This morning the Slate Political Gabfest discussed Elizabeth Edwards’ claim that her husband John would be a better presidential candidate for women that Hillary Clinton.В Slate’s chief political correspondent John Dickerson called this statement “counterfactual.”
In this context, “counterfactual” strikes me as a wonderfully diplomatic word. Ms. Edwards’ statement isn’t “wrong” or “a lie” or even “mistaken” – much more emotionally charged descriptors. It simply runs counter to the facts. But in my mind at least, “counterfactual” pushed all of those other possibilities right to the front of my thoughts without Dickerson needing to say them a out loud. Nicely done!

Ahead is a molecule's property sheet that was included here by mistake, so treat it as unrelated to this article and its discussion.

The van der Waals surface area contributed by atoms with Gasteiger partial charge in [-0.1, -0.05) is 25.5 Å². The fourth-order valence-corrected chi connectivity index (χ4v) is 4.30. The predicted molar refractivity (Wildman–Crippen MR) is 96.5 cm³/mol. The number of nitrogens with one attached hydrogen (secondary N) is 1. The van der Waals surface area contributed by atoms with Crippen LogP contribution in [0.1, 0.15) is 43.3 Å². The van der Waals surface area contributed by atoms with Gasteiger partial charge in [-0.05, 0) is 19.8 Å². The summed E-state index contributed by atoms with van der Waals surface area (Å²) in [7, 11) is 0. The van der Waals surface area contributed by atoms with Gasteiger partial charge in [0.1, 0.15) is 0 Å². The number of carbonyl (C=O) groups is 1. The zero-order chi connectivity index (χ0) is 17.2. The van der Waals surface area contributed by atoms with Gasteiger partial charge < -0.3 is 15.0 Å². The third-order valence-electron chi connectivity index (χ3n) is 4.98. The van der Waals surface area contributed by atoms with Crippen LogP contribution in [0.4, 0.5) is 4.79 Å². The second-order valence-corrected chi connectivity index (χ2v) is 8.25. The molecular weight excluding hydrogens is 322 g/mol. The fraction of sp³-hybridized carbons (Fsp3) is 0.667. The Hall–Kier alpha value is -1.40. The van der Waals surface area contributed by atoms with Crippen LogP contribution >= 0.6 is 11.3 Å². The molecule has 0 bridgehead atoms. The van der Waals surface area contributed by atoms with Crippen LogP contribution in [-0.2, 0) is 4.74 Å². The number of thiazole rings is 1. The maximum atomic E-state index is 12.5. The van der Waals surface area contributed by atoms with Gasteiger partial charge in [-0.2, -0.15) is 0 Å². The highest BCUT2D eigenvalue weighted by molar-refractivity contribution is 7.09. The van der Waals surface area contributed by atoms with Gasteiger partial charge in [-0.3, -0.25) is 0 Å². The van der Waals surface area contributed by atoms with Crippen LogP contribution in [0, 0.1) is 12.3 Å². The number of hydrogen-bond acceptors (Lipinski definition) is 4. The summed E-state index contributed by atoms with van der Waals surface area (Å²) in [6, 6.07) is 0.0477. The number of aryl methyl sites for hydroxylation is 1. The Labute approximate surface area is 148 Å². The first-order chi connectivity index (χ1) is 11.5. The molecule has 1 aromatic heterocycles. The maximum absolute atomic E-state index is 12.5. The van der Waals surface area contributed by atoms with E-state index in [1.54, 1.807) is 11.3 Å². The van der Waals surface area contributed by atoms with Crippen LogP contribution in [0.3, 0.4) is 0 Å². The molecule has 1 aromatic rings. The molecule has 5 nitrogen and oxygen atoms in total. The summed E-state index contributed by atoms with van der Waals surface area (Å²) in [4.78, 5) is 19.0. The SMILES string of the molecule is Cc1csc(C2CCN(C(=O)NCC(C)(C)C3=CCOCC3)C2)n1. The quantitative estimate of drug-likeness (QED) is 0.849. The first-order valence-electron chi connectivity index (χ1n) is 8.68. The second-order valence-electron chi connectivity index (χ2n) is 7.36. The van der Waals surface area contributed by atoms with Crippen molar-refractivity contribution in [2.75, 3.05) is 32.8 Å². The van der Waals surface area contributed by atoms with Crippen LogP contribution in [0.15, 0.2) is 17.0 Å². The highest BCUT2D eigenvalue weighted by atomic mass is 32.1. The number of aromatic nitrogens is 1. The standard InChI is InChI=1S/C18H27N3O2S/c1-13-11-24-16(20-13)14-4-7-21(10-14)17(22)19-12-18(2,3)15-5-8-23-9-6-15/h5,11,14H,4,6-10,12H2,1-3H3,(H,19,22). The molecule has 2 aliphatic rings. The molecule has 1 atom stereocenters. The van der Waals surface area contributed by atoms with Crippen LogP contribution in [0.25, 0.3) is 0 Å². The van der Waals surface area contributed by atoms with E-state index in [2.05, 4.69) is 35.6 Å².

A little Google searching (as little as possible) turns up a number of different uses for the term “counterfactual”. Counterfactual thinking is the sort of “what if?” speculation that we all engage in when we look back on the events of our lives. (”I should have gone away to college instead of staying at home.”) A counterfactual conditional is an if-then statement indicating what would be the case if the first part of the statement were true. (”If Oswald had not shot Kennedy, then someone else would have.”) Counterfactual history applies this to the study of history. (”What would have happened if Oswald had not shot Kennedy?”)